Talking tech since 2003

When Google first launched their patent search in December of 2006 I don’t think many people believed or even thought it possible that Google’s own patents would come to flood the search results only a few years later.  But now in 2011 we’ve witnessed Google, a company that has grown to massive proportions over the years, going on a rampage buying up patents left and right.  Be it the purchase of 1,000 IBM patents earlier in the month – something that I viewed as entirely hypocritical – or the even larger move to purchase Motorola Mobility and gain an estimated 17,000 patents there’s no denying that Google has been quite busy recently.  Just last month some people were predicting a “patent war” between Apple and Google, both of whom have expressed an interest in expanding their patent catalogs, and as of right now Google is definitely winning by far.

And Google isn’t bashful about letting their true intentions being known, either.  Larry Page has been quoted as saying that the “acquisition of Motorola will increase competition by strengthening Google’s patent portfolio, which will enable [them] to better protect Android from anti-competitive threats from Microsoft, Apple and other companies.”  Of course the reference to anti-competitive threats comes after Google has been taken to court for violating patents that have been granted to other entities.  But really I have to wonder if Google really intends to simply sit on all of those patents.  I get the fact that they’re looking to protect themselves, but the question still remains; will Google flex their now super-sized muscles in court and go after other entities (e.g. Microsoft and Apple) for violating patents that Google now owns (or will own in the near future)?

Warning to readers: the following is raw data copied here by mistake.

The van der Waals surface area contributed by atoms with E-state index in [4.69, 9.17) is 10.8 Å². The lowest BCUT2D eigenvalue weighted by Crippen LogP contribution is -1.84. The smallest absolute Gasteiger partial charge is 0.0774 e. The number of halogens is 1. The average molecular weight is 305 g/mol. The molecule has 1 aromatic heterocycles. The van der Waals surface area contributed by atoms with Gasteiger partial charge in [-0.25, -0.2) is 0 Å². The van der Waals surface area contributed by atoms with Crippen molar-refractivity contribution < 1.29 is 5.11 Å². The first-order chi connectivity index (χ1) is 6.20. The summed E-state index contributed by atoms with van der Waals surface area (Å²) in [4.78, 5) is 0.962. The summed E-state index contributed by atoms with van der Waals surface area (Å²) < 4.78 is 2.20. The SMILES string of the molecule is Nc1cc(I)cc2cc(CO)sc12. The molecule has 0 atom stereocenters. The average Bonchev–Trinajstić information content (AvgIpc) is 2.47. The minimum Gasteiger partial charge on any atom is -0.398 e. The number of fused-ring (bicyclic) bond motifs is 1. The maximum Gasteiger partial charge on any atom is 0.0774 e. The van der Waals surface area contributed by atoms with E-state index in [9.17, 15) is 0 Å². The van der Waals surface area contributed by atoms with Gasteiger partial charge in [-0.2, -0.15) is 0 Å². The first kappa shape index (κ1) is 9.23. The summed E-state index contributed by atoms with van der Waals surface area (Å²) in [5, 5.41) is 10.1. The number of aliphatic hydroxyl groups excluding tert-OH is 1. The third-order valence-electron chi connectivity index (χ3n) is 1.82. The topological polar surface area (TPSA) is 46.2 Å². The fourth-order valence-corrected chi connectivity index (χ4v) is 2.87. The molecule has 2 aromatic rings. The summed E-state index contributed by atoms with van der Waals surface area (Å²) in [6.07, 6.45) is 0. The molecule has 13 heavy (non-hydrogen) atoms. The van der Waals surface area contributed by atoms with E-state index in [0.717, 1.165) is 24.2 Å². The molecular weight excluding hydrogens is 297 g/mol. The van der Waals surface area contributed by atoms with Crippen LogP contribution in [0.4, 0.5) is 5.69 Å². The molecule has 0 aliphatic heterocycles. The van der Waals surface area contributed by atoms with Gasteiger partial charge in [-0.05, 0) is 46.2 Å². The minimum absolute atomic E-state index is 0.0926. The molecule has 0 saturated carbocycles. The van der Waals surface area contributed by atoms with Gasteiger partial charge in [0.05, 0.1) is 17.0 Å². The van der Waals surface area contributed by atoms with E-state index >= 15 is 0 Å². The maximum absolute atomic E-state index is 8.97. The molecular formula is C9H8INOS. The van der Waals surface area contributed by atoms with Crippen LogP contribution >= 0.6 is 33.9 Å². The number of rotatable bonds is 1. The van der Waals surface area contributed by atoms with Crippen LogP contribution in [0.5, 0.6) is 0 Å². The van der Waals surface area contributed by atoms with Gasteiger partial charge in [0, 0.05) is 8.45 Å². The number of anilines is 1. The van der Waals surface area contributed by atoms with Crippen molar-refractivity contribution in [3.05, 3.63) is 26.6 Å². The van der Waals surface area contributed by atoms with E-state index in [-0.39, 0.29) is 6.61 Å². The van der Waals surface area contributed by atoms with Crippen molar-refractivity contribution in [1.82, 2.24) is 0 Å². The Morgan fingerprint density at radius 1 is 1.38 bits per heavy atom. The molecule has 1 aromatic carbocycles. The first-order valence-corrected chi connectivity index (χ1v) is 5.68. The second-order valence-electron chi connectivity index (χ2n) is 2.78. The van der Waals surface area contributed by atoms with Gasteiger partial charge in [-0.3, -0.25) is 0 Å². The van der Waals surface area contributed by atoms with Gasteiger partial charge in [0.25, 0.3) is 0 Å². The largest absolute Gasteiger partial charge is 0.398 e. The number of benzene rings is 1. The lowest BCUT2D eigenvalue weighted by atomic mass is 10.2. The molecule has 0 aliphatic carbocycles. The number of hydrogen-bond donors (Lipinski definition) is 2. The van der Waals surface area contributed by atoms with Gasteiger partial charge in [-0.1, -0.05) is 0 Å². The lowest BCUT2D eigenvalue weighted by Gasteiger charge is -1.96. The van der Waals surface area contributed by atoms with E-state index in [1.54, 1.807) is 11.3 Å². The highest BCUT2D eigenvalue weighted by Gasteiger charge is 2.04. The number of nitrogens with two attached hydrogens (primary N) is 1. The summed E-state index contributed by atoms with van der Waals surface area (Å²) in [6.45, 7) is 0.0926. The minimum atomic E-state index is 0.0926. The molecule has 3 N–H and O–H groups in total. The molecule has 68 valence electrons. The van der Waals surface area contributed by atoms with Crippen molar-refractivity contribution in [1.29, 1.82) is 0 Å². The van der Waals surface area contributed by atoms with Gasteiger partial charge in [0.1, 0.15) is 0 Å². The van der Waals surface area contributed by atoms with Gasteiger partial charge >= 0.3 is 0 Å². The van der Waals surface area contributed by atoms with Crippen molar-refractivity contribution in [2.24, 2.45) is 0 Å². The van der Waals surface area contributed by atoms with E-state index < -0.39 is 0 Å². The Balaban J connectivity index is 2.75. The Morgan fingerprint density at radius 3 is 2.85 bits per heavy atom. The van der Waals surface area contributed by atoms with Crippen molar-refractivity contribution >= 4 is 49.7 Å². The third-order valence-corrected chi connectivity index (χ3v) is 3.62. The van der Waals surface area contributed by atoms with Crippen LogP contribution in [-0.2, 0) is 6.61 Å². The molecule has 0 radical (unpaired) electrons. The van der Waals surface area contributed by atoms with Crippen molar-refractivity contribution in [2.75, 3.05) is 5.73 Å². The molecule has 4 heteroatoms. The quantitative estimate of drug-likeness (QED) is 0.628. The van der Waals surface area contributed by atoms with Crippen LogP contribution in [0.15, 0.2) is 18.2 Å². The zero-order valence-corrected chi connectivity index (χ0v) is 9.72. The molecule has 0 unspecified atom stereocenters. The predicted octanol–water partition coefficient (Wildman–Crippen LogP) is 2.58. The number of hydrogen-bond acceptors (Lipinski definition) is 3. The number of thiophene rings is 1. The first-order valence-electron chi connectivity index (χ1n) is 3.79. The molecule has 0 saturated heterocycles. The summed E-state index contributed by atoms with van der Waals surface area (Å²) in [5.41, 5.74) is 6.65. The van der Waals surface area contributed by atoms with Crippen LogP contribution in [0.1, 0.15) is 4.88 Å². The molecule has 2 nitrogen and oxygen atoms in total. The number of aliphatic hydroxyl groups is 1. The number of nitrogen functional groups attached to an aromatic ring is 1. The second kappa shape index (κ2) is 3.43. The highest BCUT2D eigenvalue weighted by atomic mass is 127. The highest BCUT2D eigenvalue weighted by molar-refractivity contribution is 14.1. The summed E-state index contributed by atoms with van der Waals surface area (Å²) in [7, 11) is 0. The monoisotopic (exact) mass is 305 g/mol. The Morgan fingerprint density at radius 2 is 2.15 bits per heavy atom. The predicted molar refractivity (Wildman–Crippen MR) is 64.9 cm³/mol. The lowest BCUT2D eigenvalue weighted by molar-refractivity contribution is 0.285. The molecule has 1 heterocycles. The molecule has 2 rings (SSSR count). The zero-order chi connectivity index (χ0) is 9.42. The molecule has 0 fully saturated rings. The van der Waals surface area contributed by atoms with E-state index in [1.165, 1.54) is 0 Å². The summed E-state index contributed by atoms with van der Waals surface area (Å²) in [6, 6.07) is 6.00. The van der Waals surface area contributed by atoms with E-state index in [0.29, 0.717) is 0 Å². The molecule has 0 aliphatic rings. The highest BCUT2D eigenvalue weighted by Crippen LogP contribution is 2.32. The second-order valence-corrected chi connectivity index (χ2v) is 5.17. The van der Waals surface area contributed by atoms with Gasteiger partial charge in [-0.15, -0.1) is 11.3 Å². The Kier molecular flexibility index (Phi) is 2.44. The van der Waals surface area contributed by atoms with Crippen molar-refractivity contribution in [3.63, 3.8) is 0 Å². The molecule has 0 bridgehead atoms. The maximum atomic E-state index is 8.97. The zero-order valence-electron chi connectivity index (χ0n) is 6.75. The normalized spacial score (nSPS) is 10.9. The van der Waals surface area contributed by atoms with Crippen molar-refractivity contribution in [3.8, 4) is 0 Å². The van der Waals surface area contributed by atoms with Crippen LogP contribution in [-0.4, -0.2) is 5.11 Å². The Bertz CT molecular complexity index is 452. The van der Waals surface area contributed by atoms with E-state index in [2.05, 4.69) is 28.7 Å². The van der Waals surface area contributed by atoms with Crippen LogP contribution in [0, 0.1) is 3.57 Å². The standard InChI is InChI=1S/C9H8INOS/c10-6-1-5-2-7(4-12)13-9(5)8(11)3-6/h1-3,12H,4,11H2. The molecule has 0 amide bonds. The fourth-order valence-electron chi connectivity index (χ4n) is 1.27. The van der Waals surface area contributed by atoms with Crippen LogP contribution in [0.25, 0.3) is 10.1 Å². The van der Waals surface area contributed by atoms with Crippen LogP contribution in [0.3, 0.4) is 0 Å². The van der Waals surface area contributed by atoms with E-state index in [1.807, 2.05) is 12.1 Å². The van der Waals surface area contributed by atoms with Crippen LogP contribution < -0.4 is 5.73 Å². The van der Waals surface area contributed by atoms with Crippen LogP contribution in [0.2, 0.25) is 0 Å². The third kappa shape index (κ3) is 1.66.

First and foremost I think it’s important to note that Google really doesn’t have a history of doing anything of the like.  We never hear stories of Google taking other companies to court.  Even when it was discovered (or at least speculated) that Microsoft’s Bing search engine was stealing results from Google the company simply shared their findings and publicly ridiculed Bing instead of taking Microsoft to court.  So that said I really don’t think that Google is going to be overly strict about bringing patent infringements into the court system.

Nonetheless, now that Google is on the verge of holding a huge patent catalog I simply cannot fathom the company doing nothing with them.  As I pointed out earlier, Page has been very blunt about the fact that Google’s acquisitions have been motivated by patent gains.  And do you really think that Google can make a use for all of the patents they’re getting their hands on?  I sure don’t.  So really, it only makes sense that Google would begin “playing dirty.”

But now I have to ask myself a perhaps even more difficult question.  Would Google be reasonable to start seeking out patent violations?  Typically I would answer this question with a hands-down no, but because of the circumstances here I really have to re-think that opinion.  You see, Google has been on the defensive side of patent battles for about a year now and companies like Microsoft and Apple have been absolutely brutal to Google in court.  At risk of sounding like a five-year old who just got pulled out of a playground fight; they started it.  So if/when Google starts getting offensive with their new patents I won’t think twice about it.

Maybe, just maybe though, Google will be able to make use of their new acquisitions without filing motions in court.  Simply by having bought as many patents as they have I think that Google will become a force to be reckoned with.  I mean, how many companies do you think will be willing to pursue a company that has tens of thousands of mobile-related patents alone?  Exactly.

Either way we’re going to have to wait and see how things play out.  All I’m saying, though, is that I’d be entirely surprised if Google bought all of those patents only to let them sit there.  Trust me, this is far from over.

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